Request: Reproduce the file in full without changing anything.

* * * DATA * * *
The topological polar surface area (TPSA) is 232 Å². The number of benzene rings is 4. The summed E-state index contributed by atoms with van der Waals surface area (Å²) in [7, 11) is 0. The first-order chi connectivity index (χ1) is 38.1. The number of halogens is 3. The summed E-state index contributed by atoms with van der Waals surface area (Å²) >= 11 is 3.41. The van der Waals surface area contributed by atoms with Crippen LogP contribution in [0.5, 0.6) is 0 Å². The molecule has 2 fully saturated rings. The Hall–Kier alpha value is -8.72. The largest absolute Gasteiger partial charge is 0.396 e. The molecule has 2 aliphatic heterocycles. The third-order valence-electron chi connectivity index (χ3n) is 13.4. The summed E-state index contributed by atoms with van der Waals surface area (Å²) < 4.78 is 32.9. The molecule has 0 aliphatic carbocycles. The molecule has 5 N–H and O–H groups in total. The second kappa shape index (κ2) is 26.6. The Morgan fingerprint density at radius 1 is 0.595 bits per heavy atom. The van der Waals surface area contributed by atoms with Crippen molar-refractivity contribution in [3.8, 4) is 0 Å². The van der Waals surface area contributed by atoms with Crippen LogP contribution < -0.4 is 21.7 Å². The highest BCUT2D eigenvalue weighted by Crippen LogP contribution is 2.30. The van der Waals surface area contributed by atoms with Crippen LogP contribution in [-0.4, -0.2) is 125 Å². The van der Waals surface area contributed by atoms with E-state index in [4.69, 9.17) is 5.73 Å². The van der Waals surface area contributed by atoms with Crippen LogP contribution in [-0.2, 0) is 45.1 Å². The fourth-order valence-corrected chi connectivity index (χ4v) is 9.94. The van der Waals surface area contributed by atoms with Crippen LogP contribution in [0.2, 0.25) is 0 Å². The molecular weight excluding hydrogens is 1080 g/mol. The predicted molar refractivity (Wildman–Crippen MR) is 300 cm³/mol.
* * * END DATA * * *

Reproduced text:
The topological polar surface area (TPSA) is 232 Å². The number of benzene rings is 4. The summed E-state index contributed by atoms with van der Waals surface area (Å²) in [7, 11) is 0. The first-order chi connectivity index (χ1) is 38.1. The number of halogens is 3. The summed E-state index contributed by atoms with van der Waals surface area (Å²) >= 11 is 3.41. The van der Waals surface area contributed by atoms with Crippen LogP contribution in [0.5, 0.6) is 0 Å². The molecule has 2 fully saturated rings. The Hall–Kier alpha value is -8.72. The largest absolute Gasteiger partial charge is 0.396 e. The molecule has 2 aliphatic heterocycles. The third-order valence-electron chi connectivity index (χ3n) is 13.4. The summed E-state index contributed by atoms with van der Waals surface area (Å²) < 4.78 is 32.9. The molecule has 0 aliphatic carbocycles. The molecule has 5 N–H and O–H groups in total. The second kappa shape index (κ2) is 26.6. The Morgan fingerprint density at radius 1 is 0.595 bits per heavy atom. The van der Waals surface area contributed by atoms with Crippen molar-refractivity contribution in [3.8, 4) is 0 Å². The van der Waals surface area contributed by atoms with Crippen LogP contribution < -0.4 is 21.7 Å². The highest BCUT2D eigenvalue weighted by Crippen LogP contribution is 2.30. The van der Waals surface area contributed by atoms with Crippen LogP contribution in [-0.4, -0.2) is 125 Å². The van der Waals surface area contributed by atoms with E-state index in [4.69, 9.17) is 5.73 Å². The van der Waals surface area contributed by atoms with Crippen LogP contribution in [-0.2, 0) is 45.1 Å². The fourth-order valence-corrected chi connectivity index (χ4v) is 9.94. The van der Waals surface area contributed by atoms with Crippen LogP contribution in [0.2, 0.25) is 0 Å². The molecular weight excluding hydrogens is 1080 g/mol. The predicted molar refractivity (Wildman–Crippen MR) is 300 cm³/mol.